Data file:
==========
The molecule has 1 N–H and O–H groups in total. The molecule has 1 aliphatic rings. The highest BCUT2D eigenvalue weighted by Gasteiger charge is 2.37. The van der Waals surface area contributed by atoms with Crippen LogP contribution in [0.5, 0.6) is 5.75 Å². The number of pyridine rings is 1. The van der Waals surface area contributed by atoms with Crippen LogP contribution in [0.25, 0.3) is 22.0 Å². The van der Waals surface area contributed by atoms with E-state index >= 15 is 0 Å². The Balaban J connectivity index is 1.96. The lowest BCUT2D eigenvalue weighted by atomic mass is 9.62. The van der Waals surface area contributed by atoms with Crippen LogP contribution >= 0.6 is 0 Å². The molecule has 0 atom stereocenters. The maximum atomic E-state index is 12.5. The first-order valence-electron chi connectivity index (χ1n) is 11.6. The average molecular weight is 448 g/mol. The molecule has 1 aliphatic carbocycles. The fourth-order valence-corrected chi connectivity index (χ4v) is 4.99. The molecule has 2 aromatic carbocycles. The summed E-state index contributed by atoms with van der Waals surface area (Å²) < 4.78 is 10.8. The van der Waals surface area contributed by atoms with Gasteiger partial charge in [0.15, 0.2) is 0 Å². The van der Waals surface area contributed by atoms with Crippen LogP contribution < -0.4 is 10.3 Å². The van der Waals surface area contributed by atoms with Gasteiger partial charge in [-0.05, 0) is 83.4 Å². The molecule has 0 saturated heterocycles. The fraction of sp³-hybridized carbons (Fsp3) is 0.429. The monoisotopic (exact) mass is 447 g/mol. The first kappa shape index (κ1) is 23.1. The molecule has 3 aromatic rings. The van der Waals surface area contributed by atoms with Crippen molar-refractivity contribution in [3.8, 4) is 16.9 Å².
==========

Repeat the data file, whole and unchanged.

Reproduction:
The molecule has 1 N–H and O–H groups in total. The molecule has 1 aliphatic rings. The highest BCUT2D eigenvalue weighted by Gasteiger charge is 2.37. The van der Waals surface area contributed by atoms with Crippen LogP contribution in [0.5, 0.6) is 5.75 Å². The number of pyridine rings is 1. The van der Waals surface area contributed by atoms with Crippen LogP contribution in [0.25, 0.3) is 22.0 Å². The van der Waals surface area contributed by atoms with E-state index >= 15 is 0 Å². The Balaban J connectivity index is 1.96. The lowest BCUT2D eigenvalue weighted by atomic mass is 9.62. The van der Waals surface area contributed by atoms with Crippen LogP contribution >= 0.6 is 0 Å². The molecule has 0 atom stereocenters. The maximum atomic E-state index is 12.5. The first-order valence-electron chi connectivity index (χ1n) is 11.6. The average molecular weight is 448 g/mol. The molecule has 1 aliphatic carbocycles. The fourth-order valence-corrected chi connectivity index (χ4v) is 4.99. The molecule has 2 aromatic carbocycles. The summed E-state index contributed by atoms with van der Waals surface area (Å²) < 4.78 is 10.8. The van der Waals surface area contributed by atoms with Gasteiger partial charge in [0.15, 0.2) is 0 Å². The van der Waals surface area contributed by atoms with Crippen LogP contribution < -0.4 is 10.3 Å². The van der Waals surface area contributed by atoms with Gasteiger partial charge in [-0.05, 0) is 83.4 Å². The molecule has 0 saturated heterocycles. The fraction of sp³-hybridized carbons (Fsp3) is 0.429. The monoisotopic (exact) mass is 447 g/mol. The first kappa shape index (κ1) is 23.1. The molecule has 3 aromatic rings. The van der Waals surface area contributed by atoms with Crippen molar-refractivity contribution in [3.8, 4) is 16.9 Å².